The economic value of ecosystem services from the Welsh uplands: KESS 2 participant Ashley Hardaker publishes paper in international ‘Ecosystem Services’ journal

Ashley Hardaker

© Hardaker et al. (2020)

Bangor University KESS 2 PhD student Ashley Hardaker has recently published his first paper from his PhD in the journal Ecosystem Services (Impact Factor 5.572). Ashley is currently in the third year of his KESS 2 funded scholarship working in collaboration with Coed Cymru CYF and his paper estimates the economic value of ecosystem services provided by land use in the Welsh uplands.

Land use in the Welsh uplands is dominated by low-intensity sheep and cattle grazing (covering approximately 80% of the area), with smaller amounts of high-volume low quality softwood timber production interspersed with areas of unproductive amenity woodland (covering the remaining 20%).  Land use in the Welsh uplands has high potential value in relation to the delivery of ecosystem services—which are benefits to society—that is currently uncaptured.

Agriculture and forestry in the uplands provides many additional ‘non market’ benefits (including water supply, carbon sequestration, flood mitigation and employment) in addition to ‘market’ benefits such as livestock, arable crop and timber production and this paper estimates the economic value of these ecosystem services benefits to be £1.47 billion per year. These land uses are also the source of dis-benefits to society (including reduced water quality and greenhouse gas emissions) which are estimated to have economic costs of £101.5 million per year.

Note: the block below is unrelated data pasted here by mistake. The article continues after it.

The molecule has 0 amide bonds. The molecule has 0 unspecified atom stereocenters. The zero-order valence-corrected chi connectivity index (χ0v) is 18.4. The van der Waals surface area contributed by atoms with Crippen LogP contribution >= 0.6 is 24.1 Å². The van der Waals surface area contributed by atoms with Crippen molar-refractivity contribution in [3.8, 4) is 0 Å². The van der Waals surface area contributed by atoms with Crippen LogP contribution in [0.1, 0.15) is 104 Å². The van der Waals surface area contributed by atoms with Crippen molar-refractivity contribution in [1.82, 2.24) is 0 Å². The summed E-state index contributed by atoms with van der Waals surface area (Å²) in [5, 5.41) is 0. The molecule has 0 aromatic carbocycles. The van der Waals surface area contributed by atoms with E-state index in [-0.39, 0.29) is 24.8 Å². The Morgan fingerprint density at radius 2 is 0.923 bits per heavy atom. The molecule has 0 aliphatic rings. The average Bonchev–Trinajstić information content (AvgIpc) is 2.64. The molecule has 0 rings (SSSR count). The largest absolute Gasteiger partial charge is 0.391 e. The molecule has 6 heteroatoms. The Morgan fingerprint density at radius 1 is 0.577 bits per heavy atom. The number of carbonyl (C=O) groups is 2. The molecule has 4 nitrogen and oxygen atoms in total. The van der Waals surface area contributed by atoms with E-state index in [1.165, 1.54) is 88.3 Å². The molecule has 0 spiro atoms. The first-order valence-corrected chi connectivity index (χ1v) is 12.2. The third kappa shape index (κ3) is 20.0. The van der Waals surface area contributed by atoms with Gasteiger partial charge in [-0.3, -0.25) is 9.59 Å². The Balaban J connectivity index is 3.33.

The key finding of this paper is the imbalance of ecosystem services provision between private benefits (that accrue to farmers, landowners and private companies) and public benefits (that accrue to society). Under the current combination of agriculture and forestry in the Welsh uplands, £1.3 billion per year (88%) of ecosystem service benefits accrue privately whereas only £170 million per year (12%) are public benefits. This may be in part due to knowledge gaps and limited evidence surrounding additional public ecosystem services including cultural benefits such as recreation and landscape amenity as well other regulating benefits such as water quality maintenance from riverside woodland. That being said the paper argues that there is scope to increase the provision of public ecosystem service benefits from the Welsh uplands.

Ashley’s PhD research project is supported by KESS 2 European Social Funds (ESF) through the Welsh Government and by company sponsors Coed Cymru CYF. The project is an industry based collaboration with a supervisory team based at Bangor University (Dr Tim Pagella and Dr Mark Rayment) and Gareth Davies (Coed Cymru CYF).

The full published paper entitled “Integrated assessment, valuation and mapping of ecosystem services and dis-services from upland land use in Wales” can be viewed here: